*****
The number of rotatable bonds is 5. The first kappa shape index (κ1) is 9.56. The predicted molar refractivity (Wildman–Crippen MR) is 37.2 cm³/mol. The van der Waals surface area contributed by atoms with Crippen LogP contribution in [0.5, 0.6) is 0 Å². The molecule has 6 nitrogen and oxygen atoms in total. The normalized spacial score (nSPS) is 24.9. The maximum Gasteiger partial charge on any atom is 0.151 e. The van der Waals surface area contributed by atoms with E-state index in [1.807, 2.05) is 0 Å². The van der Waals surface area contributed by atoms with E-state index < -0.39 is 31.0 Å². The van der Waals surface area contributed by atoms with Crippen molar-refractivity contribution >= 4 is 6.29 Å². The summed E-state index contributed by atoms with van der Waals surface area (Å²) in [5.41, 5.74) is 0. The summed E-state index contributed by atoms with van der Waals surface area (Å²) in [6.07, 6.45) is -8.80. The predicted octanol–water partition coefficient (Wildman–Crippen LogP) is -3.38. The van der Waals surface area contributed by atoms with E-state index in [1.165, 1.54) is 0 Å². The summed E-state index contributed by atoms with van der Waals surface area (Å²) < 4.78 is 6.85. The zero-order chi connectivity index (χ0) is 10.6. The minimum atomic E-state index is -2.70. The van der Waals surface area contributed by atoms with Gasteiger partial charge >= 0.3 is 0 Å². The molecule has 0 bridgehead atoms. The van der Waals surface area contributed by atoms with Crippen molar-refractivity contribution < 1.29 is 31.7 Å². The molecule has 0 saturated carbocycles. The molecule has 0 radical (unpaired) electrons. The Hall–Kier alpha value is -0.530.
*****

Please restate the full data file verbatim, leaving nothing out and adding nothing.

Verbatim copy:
The number of rotatable bonds is 5. The first kappa shape index (κ1) is 9.56. The predicted molar refractivity (Wildman–Crippen MR) is 37.2 cm³/mol. The van der Waals surface area contributed by atoms with Crippen LogP contribution in [0.5, 0.6) is 0 Å². The molecule has 6 nitrogen and oxygen atoms in total. The normalized spacial score (nSPS) is 24.9. The maximum Gasteiger partial charge on any atom is 0.151 e. The van der Waals surface area contributed by atoms with E-state index in [1.807, 2.05) is 0 Å². The van der Waals surface area contributed by atoms with E-state index < -0.39 is 31.0 Å². The van der Waals surface area contributed by atoms with Crippen molar-refractivity contribution >= 4 is 6.29 Å². The summed E-state index contributed by atoms with van der Waals surface area (Å²) in [5.41, 5.74) is 0. The summed E-state index contributed by atoms with van der Waals surface area (Å²) in [6.07, 6.45) is -8.80. The predicted octanol–water partition coefficient (Wildman–Crippen LogP) is -3.38. The van der Waals surface area contributed by atoms with E-state index in [1.165, 1.54) is 0 Å². The summed E-state index contributed by atoms with van der Waals surface area (Å²) < 4.78 is 6.85. The zero-order chi connectivity index (χ0) is 10.6. The minimum atomic E-state index is -2.70. The van der Waals surface area contributed by atoms with Gasteiger partial charge >= 0.3 is 0 Å². The molecule has 0 bridgehead atoms. The van der Waals surface area contributed by atoms with Crippen molar-refractivity contribution < 1.29 is 31.7 Å². The molecule has 0 saturated carbocycles. The molecule has 0 radical (unpaired) electrons. The Hall–Kier alpha value is -0.530.